Legacy contracts are set to expire in May 2023. The GAO expects 19 of the agencies who spend the most on EIS to be transitioned over by the legacy expiration date; however many will not meet the GSA’s more aggressive 30 September 2022 deadline. (ibid)

Allen Hill, executive director of telecom services in the Office of IT Category at GSA believes agencies will make GSA aware of the effects of the pandemic, and GSA will in turn work with agencies on a case by case basis. (ibid)

The Department of Defense has their own strategy. They are beginning to rely on the lowest price technically acceptable (LPTA) source selection for EIS. DoD plans to report the methodology used to award contracts and task orders in June, once the Federal Procurement Data System modification is complete. Meanwhile, the Defense Information Systems Agency executed six EIS awards last month. Most EIS solicitations are “best value” yet agencies need to balance the overall cost of their transition with the time for implementation. (ibid)

Unfortunately, when agencies speed up transition, companies have less time to address task order requirements properly. This puts the risk on industry to provide the best value while accurately responding to agency requirements. Many task orders were written prior to the pandemic, therefore contractors are forced to address network issues while teleworking. The time it takes to address issues is naturally increased. (ibid)

“Agencies are encouraged to examine any gaps in their network infrastructures and ensure they make appropriate adjustments to their EIS task orders to provide needed capabilities. Modern IT demands modern infrastructure,” Hill stated. (ibid)

Have questions concerning a delayed task order or need one? Give us a call.

More COVID-19 Guidance

Last week the Office of Management and Budget (OMB) updated its agency guidance for federal contractors, as a response to the COVID-19 pandemic. The three main takeaways are:

  • Agencies are encouraged to work with their contractors to allow for the maximization of telework.
  • Agencies must be flexible providing extensions to performance dates if working virtually isn’t possible or if a contractor must quarantine. Agencies should also weigh whether to keep key personnel in a mobile-ready state for national security measures.
  • Agencies are urged to leverage the special emergency procurement authorized in connection with the emergency declaration under the “Stafford Act”. These include increases to: the micro-purchase threshold; the simplified acquisition threshold; and the threshold for using simplified procedures for certain commercial items. These are designed to reduce discord for contractors, especially small businesses, allowing for a more rapid response to the increasing demands agencies face. (Nextgov, March 22, 2020)

The agency guidance comes after trade groups and lawmakers strongly voiced the need for contractor guidance. The updated guidance includes a section of frequently asked questions, including contractor exposure to COVID-19. (ibid)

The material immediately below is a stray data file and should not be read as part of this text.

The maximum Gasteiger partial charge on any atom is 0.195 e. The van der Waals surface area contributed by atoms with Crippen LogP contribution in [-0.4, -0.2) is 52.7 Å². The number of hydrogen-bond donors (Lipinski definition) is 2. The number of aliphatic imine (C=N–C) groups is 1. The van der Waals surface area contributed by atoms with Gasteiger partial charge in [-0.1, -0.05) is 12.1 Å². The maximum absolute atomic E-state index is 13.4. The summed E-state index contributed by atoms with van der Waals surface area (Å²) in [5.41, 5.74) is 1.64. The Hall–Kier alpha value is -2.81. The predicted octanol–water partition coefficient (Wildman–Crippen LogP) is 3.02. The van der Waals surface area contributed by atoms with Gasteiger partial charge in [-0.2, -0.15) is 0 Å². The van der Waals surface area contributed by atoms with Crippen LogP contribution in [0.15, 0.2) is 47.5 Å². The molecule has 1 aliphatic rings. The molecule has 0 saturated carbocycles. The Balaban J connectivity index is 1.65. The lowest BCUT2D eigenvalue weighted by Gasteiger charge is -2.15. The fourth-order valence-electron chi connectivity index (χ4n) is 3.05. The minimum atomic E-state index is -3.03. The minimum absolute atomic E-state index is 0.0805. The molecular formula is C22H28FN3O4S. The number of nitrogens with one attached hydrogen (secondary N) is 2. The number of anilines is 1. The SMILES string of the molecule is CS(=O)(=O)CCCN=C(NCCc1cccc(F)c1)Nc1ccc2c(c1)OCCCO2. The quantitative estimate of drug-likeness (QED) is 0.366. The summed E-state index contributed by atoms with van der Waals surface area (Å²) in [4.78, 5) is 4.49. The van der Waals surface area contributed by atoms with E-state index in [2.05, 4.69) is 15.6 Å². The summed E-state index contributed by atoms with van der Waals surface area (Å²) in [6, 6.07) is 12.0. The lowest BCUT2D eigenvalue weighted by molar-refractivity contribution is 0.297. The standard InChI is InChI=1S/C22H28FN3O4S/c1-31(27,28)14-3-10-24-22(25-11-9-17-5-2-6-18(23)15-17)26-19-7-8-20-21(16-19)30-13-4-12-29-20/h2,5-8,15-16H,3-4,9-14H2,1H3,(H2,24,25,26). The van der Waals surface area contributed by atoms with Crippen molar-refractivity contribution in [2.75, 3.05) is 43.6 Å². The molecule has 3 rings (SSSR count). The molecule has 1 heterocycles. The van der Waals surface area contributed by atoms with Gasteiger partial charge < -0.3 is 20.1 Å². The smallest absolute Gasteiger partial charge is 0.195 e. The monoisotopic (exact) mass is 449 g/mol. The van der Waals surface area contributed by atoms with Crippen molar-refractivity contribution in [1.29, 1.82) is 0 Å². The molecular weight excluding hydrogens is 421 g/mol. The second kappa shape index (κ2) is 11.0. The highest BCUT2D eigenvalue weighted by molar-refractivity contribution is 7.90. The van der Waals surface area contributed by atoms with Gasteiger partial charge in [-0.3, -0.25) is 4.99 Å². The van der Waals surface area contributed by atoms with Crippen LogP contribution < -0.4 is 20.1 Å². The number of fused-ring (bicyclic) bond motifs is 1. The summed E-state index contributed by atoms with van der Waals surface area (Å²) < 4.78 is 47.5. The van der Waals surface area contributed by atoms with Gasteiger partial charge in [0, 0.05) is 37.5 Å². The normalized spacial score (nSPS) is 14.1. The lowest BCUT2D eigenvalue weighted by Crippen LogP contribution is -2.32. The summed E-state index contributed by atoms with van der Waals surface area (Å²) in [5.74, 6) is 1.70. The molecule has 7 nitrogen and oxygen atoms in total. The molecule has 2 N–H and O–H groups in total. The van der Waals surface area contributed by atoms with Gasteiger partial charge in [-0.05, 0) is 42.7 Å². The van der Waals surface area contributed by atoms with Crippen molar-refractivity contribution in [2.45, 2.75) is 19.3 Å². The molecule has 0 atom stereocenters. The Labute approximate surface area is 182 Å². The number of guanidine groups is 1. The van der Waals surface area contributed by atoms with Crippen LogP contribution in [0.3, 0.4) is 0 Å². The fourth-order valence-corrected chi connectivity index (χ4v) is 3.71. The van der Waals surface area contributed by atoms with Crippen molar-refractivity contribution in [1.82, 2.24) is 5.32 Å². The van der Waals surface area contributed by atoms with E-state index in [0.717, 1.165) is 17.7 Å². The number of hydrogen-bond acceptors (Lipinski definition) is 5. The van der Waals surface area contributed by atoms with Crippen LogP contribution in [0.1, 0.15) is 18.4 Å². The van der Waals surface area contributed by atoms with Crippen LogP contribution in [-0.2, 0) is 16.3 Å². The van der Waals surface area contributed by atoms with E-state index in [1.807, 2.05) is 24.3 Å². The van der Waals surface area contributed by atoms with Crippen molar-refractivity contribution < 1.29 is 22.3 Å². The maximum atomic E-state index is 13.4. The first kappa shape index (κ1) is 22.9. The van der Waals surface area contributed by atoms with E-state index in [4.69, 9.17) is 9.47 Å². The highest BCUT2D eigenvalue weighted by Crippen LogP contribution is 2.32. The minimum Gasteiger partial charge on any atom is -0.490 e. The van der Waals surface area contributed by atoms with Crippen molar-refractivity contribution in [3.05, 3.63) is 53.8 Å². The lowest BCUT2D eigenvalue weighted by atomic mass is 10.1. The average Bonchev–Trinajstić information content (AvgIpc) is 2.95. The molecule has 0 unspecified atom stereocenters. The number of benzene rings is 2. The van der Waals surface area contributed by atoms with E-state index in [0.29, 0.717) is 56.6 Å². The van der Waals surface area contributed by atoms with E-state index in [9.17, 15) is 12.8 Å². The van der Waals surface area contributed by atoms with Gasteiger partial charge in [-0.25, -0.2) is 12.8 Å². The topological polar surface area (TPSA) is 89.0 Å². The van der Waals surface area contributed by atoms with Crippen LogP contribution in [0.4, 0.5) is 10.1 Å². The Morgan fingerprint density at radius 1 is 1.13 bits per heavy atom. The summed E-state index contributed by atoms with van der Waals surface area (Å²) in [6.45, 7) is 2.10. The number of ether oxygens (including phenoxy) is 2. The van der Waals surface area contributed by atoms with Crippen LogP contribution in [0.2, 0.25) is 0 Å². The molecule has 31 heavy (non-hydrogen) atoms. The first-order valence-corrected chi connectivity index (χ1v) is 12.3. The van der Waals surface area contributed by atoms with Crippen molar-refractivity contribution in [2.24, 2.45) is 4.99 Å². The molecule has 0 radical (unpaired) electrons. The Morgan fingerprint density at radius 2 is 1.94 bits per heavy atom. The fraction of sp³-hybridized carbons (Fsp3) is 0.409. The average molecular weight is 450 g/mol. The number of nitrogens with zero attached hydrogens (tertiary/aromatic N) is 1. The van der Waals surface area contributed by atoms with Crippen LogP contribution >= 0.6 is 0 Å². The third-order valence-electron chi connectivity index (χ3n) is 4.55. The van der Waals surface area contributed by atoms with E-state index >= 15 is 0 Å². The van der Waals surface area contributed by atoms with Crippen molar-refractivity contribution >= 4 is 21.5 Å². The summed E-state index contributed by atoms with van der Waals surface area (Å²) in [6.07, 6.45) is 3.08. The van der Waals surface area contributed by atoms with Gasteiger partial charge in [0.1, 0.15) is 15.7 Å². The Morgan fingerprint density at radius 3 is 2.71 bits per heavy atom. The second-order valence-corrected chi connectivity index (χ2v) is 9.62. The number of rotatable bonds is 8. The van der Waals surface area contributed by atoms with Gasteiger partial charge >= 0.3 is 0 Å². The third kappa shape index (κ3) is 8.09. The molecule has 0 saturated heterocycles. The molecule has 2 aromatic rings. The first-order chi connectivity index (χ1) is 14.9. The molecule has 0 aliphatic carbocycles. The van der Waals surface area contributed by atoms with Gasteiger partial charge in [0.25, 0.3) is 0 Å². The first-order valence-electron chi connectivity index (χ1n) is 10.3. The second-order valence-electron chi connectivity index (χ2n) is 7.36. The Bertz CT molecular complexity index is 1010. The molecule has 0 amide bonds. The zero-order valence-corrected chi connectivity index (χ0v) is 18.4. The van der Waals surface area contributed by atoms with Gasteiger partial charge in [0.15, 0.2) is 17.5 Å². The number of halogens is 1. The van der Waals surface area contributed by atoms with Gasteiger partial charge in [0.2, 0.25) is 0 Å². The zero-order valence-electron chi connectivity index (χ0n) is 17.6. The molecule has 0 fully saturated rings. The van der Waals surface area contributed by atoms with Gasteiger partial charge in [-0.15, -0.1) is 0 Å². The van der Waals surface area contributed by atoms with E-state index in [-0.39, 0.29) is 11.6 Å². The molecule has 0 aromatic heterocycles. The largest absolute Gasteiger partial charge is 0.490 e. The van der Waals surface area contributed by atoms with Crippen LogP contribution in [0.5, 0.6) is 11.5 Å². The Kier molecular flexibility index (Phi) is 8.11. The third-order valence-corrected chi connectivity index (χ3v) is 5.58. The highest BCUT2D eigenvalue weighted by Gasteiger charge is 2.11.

OMB also issued technology guidance for use during the COVID-19 national emergency. The technology guidance also includes a FAQ section, with steps to ensure IT and cybersecurity measures are met while working remotely. It urges agencies to continue updating their websites to enable public access to government services.

Need some help figuring out OMBs agency guidance for contractors? Give us a call.

Cybersecurity Knowledge for Free

Who should understand cybersecurity? According to the Department of Homeland Security, everyone.  Whether or not you work in IT,  a basic understanding of cybersecurity is necessary. Now, thanks to the National Security Agency (NSA) and Penn State University, you can learn online at no charge. (Federal News Network, October 11, 2019)

NSA and Penn State, as part of an undertaking directed by the Department of Homeland Security, have created an online course to educate people on cybersecurity operations, law, and policy. Geared toward non-lawyers, no technical background is required. The entire course can be taken as a whole or in modules. In addition, anyone interested in the course can teach it or take it. It is offered through the Clark Center, with a variety of other cybersecurity courses.

The course begins with an overview of the U.S. government and the legal system and how they operate, providing a legal framework around cyber operations and cybersecurity. It gives similar overviews of technology concepts, then steps into the legal foundations for modern cyber law and policy focusing on the Constitution and the Bill of Rights and their application to these concepts. 

The third and final module reviews cyber operations. This is taught as a cyber threat response framework using real-world cases to keep students engaged. Many examples are taken from actual current events and show how domestic law, national security, and technology intersect. (ibid)

Wondering if you should hone up on your cyber education? Give us a call and we can discuss it with you.